Keynote Speakers

 | Post date: 2019/07/17 | 

Prof. Beatriz Ortega Tamarit
Instituto de Telecomunicaciones y Aplicaciones Multimedia (ITEAM),
Universitat Politècnica de València, Spain

Enabling technologies for 5G networks include the use of millimeter waves (MMW) between 30-100 GHz to overcome spectral congestion and increase bandwidth; small cells to allow frequency reuse with a large number of base stations and also massive multiple-input multiple-output (MIMO) full-duplex transmission and beamforming techniques.
A major challenge in the 5G mobile radio access network is the efficient integration of a large number of small cells into the existing network. A fully centralized Cloud Radio Access Network (C-RAN) approach shifts the signal processing from the remote radio heads (RRHs) to a base band unit (BBU) in a central unit and therefore leads RRHs as based on opto-electrical converters, electrical amplifiers and antennas. In a C-RAN architecture for 5G networks deployment, the data will be carried by a MMW signal and delivered from a central station (CS) to an optical distribution network (ODN). Transportation of radio signals over large distances makes advantage of the low optical fibre losses but, moreover, the inclusion of free-space optics (FSO) links is a promising solution to meet future capacity and coverage challenges while reducing the infrastructure costs, especially in rural or remote areas, as well as crowded urban segments.
One of the most challenging stages in these systems is the generation of the MMW signals due to the limited frequency response of electronic components. During the last two decades, a large variety of microwave photonic (MWP) solutions for MMW signal generation have been proposed in the literature including phase control, sideband injection locking, frequency multiplication or nonlinear mechanisms, amongst others. However, the role of MWP signal generation in future 5G networks deployment will be properly defined according to the requirements of future mobile networks and also considering other practical issues, such as cost and complexity of these systems.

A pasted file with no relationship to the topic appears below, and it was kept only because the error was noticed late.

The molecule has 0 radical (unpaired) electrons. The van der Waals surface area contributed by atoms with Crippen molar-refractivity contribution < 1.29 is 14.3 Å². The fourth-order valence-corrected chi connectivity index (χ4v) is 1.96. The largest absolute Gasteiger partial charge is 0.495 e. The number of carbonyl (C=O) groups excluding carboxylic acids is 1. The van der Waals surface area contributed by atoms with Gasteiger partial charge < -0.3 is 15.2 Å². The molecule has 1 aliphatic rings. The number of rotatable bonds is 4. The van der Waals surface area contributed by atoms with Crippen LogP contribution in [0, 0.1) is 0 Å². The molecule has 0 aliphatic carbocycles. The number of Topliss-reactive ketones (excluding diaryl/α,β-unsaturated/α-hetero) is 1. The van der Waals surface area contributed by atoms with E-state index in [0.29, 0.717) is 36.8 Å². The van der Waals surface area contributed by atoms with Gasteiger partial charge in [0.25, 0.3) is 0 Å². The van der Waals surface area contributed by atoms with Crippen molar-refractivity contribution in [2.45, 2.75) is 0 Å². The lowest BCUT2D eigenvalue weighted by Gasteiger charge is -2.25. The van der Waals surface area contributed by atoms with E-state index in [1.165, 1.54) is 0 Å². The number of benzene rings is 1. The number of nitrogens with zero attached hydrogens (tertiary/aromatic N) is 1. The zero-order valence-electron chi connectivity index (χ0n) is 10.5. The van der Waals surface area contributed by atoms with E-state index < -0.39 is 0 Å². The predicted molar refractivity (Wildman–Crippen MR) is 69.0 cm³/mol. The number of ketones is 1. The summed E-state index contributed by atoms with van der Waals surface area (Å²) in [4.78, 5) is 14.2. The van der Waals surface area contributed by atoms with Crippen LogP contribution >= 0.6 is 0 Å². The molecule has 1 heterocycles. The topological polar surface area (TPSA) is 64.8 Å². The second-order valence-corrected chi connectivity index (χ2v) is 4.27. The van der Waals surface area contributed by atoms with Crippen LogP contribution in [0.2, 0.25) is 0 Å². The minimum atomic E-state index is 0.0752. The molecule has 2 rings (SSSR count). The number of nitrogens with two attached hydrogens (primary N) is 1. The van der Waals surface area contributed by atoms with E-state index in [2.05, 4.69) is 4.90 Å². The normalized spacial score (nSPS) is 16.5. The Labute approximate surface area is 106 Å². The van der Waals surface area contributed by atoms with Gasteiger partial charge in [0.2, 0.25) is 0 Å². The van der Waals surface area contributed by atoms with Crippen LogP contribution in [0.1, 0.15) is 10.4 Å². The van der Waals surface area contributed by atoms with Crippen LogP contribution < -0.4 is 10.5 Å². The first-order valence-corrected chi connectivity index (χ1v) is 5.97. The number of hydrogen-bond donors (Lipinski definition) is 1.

Prof. Min Zhang
Beijing University of Posts and Telecommunications (BUPT), China
Towards Practical VLC Applications
After a surge of research on key technologies of VLC systems, considerable bitrate have been achieved through various schemes, such as DMT, OFDM, MIMO, DPD... To promote the VLC technologies, attention should be paid also to its practical application scenarios, such as broadband access, optical networking and indoor positioning.
This talk will introduce the recent work in the State Key Laboratory of Information Photonics and Optical Communications. We designed and implemented a VLC networking system, with one VLC access point (VLC-AP) and several VLC user equipment models (VLC-UEs), operating through the self-developed protocol which maintains a simple mechanism of time division multiple address (TDMA). The user terminals (such as PADs and laptops) are connected to VLC-UEs via Ethernet interface and they can access the Internet through the VLC-AP and also they can perform peer-to-peer communication. Various files (such as txt, mp3, mp4 and so on), are able to be transmitted through real-time uplinks and downlinks in this network, including real-time voice and real-time video. The interrupted services are restored automatically. However, dynamic TDMA mechanism is to be implemented in the future and the flexibility at VLC-UEs is to be improved to support seamless handover from one VLC-AP to another.

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